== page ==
These remarks also indicate Jesus' irresistible power over the unholy and impure. As the Holy One he consecrates others to bring them in to the sphere of the holy Waaijman The bystanders are impressed that Jesus ' orders impure spirits and they obey him' Mk. He is, as the Holy One, because of his divine relationship, able to destroy them. The power of Jesus' holiness is also shown by his strict rebuke of the impure spirit to come out of the man Mk.

The violent convulsions of the man and the screaming of the departing spirits further reflect the mortal combat of the divine against the impure spirit. It is a battle through which God seeks the total elimination of evil as impurity. It reveals the all-consuming nature of divine holiness. God as the holy 'purifies and removes all dirt' Waaijman The passage also points towards the mystical nature of Jesus as the Holy One: Mark reveals hidden 'knowledge' about Jesus that differs fundamentally from what the religious leaders claim to know.

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This is also true of another feature in the text: Mark's characterisation of the demoniac indicates to his readers that unlike the bystanders, who are puzzled and ask 'Who is this man? They identify him as 'Jesus of Nazareth' Mk. They recognise in him the hidden, holy presence of God - he is the Holy One of God. The challenge of the impure spirits to Jesus furthermore shows the unbridgeable gap between them and Jesus.

Jesus represents what they are not: in their words, he has nothing to do with them. His holiness also stands out through Mark's reference to the man as being possessed with an impure spirit Mk. Mark thus creates a contrast between Jesus as the Holy One and the demoniac as the impure spirit.

Jesus is associated with the divine sphere of holiness. Holiness and impurity are two opposites, but at the same time he underlines the need for impurity to be eliminated. His Gospel focuses on a particular transformation that is needed: humanity, captive to and contaminated by the unholy, needs to be liberated from impurity and transformed to a holy lifestyle. It thus confirms the encompassing nature of the divine holiness. The Holy One challenges the destructive impact of the impure and restores the man physically and spiritually.

Jesus as the Holy One transforms, brings healing and restores to life. This description of Jesus as the Holy One of God is reminiscent of how holiness is inextricably linked with the divine in both Hebrew and Christian scriptures. Yet this holiness is shared with humanity. Divine holiness is, therefore, contagious - it spills over and affects the people of God: the priest Aaron is called the 'holy one of the Lord' in Psalm and the prophet Elisha a 'holy man of God' according to 2 Kings Neyrey For Mark, Jesus like John the Baptist shares the long history of God's holy people who were graced by the presence of God among them and who were holy because of the divine presence in their midst.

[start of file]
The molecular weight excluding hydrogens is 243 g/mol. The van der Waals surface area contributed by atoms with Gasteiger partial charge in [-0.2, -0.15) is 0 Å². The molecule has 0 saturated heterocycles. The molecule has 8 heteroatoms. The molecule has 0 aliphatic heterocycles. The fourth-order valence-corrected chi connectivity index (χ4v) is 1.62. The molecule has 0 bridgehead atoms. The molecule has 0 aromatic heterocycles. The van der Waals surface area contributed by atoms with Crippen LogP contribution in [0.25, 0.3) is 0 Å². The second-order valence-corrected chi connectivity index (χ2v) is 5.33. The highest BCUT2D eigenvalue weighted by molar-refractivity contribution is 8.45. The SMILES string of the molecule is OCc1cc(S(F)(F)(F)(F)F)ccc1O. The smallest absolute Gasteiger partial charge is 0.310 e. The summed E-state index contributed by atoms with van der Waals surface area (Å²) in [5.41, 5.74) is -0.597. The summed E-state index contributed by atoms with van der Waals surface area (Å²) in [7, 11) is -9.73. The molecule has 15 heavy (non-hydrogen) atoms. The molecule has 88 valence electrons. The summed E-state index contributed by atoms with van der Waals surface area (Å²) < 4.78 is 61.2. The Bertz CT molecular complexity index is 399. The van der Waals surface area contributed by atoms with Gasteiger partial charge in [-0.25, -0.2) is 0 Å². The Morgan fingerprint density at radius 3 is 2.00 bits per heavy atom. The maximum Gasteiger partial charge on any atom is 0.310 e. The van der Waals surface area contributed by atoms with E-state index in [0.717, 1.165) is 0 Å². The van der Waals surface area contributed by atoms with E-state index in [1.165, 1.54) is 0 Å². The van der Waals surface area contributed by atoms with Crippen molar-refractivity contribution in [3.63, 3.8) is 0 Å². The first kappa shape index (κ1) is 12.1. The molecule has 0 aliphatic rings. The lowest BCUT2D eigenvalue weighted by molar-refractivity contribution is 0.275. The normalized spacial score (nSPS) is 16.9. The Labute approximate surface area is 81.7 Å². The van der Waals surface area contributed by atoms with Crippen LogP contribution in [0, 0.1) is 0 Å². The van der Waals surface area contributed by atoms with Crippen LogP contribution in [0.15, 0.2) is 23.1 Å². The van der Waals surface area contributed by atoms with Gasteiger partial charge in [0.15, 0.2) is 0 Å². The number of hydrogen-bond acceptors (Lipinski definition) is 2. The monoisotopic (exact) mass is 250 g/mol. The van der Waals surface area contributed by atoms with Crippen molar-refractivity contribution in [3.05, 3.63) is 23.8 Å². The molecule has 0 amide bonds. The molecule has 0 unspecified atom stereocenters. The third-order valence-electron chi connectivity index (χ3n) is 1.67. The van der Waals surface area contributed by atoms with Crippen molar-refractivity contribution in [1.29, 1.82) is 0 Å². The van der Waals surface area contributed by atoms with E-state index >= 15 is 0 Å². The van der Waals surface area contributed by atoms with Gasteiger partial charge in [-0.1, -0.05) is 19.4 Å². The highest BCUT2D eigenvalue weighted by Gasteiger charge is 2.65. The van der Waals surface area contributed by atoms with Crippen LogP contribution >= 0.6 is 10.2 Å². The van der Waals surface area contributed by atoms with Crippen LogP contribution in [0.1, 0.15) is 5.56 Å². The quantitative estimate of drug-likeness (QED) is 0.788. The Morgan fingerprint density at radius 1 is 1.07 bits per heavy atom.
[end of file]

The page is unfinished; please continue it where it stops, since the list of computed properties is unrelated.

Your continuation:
This is also suggested later on when, in Mark , a sick woman is healed after she touches his cloak and power leaves him. Redefining holiness. Pertinent for Mark's Gospel are the social implications of the notion of 'holiness', which have been noted briefly above.

Mark highlights how holiness transforms the human condition and lifestyle in its everyday form. Some remarks illustrate this in more depth. Humanity is, in Mark's conception, reaffirmed as having to live in complete commitment to God as the Holy One. Mark presents Jesus as reaffirming the holiness code of his day with all its outcomes and consequences.

The episode takes place at a time of holiness, that is, the Sabbath 26 as the holy day of rest, in the synagogue 27 in Capernaum as a holy space , which is regarded as holy by many because the law was kept in it. It happens also before a gathering of people who are observant Jews, ritually pure and holy. The activity of Jesus underlines the holiness of the episode: Jesus is busy teaching, taking an active part in worship.

In this way it shows how Jesus legitimises and participates in the religious institutions with their norms and values regarding holiness.

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Jesus' actions against the impure man, further indicates his active protection of the holiness code from contamination by the impure. With such an affirmation, Jesus presents himself as totally committed to God and the divine sovereignty and, thus, to God's holiness. This confirmation of the holiness code is underlined in the rest of Mark. Jesus responds to the leper's request that Jesus help him to become clean by healing him from leprosy Mk.

The Trauma of Holiness: The Holiness of God with R.C. Sproul

This represents Jesus' call to his disciples to live a holy life and to do so by participating in a sphere characterised by the holiness of God. By doing so, the leper will also be a testimony to his religious leaders that he adheres to requirements for purity Mathew , but it will also indicate his desire to live according to the divine will. To share this article with your friends, use any of the social share buttons on our site, or simply copy the link below. Make the Church more beautiful. Sections Home. Prayer Abortion Fatherhood.